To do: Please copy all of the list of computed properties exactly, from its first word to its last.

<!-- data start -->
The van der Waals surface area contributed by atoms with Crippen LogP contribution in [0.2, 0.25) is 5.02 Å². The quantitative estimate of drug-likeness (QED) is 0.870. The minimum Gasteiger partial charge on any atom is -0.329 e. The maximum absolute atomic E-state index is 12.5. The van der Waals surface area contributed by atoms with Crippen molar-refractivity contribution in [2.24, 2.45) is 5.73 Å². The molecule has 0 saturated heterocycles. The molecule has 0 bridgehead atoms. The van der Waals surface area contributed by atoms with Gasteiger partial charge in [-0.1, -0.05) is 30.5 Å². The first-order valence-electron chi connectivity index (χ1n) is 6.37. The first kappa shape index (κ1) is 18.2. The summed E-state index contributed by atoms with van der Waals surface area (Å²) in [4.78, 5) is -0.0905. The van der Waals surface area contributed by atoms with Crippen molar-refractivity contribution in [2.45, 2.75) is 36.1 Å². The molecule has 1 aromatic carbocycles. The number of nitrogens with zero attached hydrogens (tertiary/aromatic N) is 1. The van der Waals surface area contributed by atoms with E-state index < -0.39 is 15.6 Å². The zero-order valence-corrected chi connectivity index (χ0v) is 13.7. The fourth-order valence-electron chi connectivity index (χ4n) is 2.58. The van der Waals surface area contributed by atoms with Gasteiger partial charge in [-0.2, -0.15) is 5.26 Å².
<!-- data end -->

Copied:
The van der Waals surface area contributed by atoms with Crippen LogP contribution in [0.2, 0.25) is 5.02 Å². The quantitative estimate of drug-likeness (QED) is 0.870. The minimum Gasteiger partial charge on any atom is -0.329 e. The maximum absolute atomic E-state index is 12.5. The van der Waals surface area contributed by atoms with Crippen molar-refractivity contribution in [2.24, 2.45) is 5.73 Å². The molecule has 0 saturated heterocycles. The molecule has 0 bridgehead atoms. The van der Waals surface area contributed by atoms with Gasteiger partial charge in [-0.1, -0.05) is 30.5 Å². The first-order valence-electron chi connectivity index (χ1n) is 6.37. The first kappa shape index (κ1) is 18.2. The summed E-state index contributed by atoms with van der Waals surface area (Å²) in [4.78, 5) is -0.0905. The van der Waals surface area contributed by atoms with Crippen molar-refractivity contribution in [2.45, 2.75) is 36.1 Å². The molecule has 1 aromatic carbocycles. The number of nitrogens with zero attached hydrogens (tertiary/aromatic N) is 1. The van der Waals surface area contributed by atoms with E-state index < -0.39 is 15.6 Å². The zero-order valence-corrected chi connectivity index (χ0v) is 13.7. The fourth-order valence-electron chi connectivity index (χ4n) is 2.58. The van der Waals surface area contributed by atoms with Gasteiger partial charge in [-0.2, -0.15) is 5.26 Å².